The steroid era has, unfortunately, cast a shadow of doubt over all of baseball’s power totals—one of an infinite number of compelling reasons for their prohibition. Barry Bonds broke two of baseball’s unbreakable records, and fans yawned, knowing just by the size of his head that he was aided by chemicals. This was followed by A-Rod and Sammy Sosa passing the 600 mark, both of whom were credibly accused and don’t have much clout in the trustworthiness category; A-Rod just because he’s A-Rod, and Sosa because he had been busted with a corked bat in the past.

But I’m not going to get into a semantic debate about it here. Thome, to my knowledge anyway, has never been credibly accused of PED use, nor has he been involved in any personal scandals. For all of his achievements on the field, at least publicly anyway, Thome also has an image of being a decent guy off of it. I don’t know him personally obviously, and I was saddened to learn Kirby Puckett wasn’t such a wonderful human after all.

But for now Thome not only deserves the benefit of the doubt, he deserves accolades for an incredible achievement that only seven players in history have accomplished, even with the help of drugs.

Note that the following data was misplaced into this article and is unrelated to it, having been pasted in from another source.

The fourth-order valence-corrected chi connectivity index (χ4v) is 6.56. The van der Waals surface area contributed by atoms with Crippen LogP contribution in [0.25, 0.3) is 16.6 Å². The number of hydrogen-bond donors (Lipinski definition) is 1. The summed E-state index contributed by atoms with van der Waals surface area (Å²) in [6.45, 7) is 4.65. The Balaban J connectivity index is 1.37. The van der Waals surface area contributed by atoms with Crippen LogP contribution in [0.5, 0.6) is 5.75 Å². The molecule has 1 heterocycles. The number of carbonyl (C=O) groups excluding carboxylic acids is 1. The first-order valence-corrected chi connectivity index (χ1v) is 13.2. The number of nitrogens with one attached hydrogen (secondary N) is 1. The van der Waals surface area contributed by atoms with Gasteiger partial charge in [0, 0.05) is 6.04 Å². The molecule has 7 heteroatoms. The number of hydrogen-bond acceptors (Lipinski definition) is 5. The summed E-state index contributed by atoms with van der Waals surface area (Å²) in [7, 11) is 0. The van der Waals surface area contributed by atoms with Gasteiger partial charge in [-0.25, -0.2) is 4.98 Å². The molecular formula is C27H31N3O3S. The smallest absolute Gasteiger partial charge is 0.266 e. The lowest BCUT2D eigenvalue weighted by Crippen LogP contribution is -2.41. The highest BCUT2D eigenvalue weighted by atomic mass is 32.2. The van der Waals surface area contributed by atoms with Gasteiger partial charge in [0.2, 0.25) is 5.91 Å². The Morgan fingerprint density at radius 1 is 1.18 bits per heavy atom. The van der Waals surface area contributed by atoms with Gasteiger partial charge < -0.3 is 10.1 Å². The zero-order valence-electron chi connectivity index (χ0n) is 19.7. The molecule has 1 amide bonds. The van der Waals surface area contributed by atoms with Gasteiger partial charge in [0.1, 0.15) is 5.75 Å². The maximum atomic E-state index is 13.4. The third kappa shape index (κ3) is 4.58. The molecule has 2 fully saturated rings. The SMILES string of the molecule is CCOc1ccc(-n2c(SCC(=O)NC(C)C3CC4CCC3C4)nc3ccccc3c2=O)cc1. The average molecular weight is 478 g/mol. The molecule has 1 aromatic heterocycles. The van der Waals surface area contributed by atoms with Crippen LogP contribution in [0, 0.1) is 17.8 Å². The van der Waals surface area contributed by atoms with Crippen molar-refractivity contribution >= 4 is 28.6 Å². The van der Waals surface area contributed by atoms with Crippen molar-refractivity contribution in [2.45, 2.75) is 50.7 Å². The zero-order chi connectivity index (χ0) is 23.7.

Weihl...
I think has place in history will be lessened by the poor choices by some of his peers, but for me he is one of the best real power hitters of our time and just country strong. He was also a really good well rounded hitter in Cleveland, and beyond, for most of his career, in terms of average for a true power hitter. He absolutely is a Hall of Famer. The only thing that could keep him from being a first ballot HOF'er is the real lack of position.

Floyd...
It seems like the performance enhancing drug accusations of others have affected the way fans of baseball regard power totals. There's probably not much else to blame when, by comparison, Derek Jeter being the 28th man to do something (reaching 3,000 career hits earlier this season) gets wildly greater amounts more fanfare than Thome does, being the eighth player ever to accomplish a similarly longevity dependent feat.


-Other thoughts
Giglio...
I rooted for Jim Thome in his pursuit of 600 home runs. He has been one of the most consistent, prolific and likable baseball players over the last 20 years. His "country power" and clean perception have elevated him in fans mind, and rightfully so. Aside from Ken Griffey, we haven't seen a player get to 600 homers without a cloud of performance enhancing drugs in a long time.

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Image- AP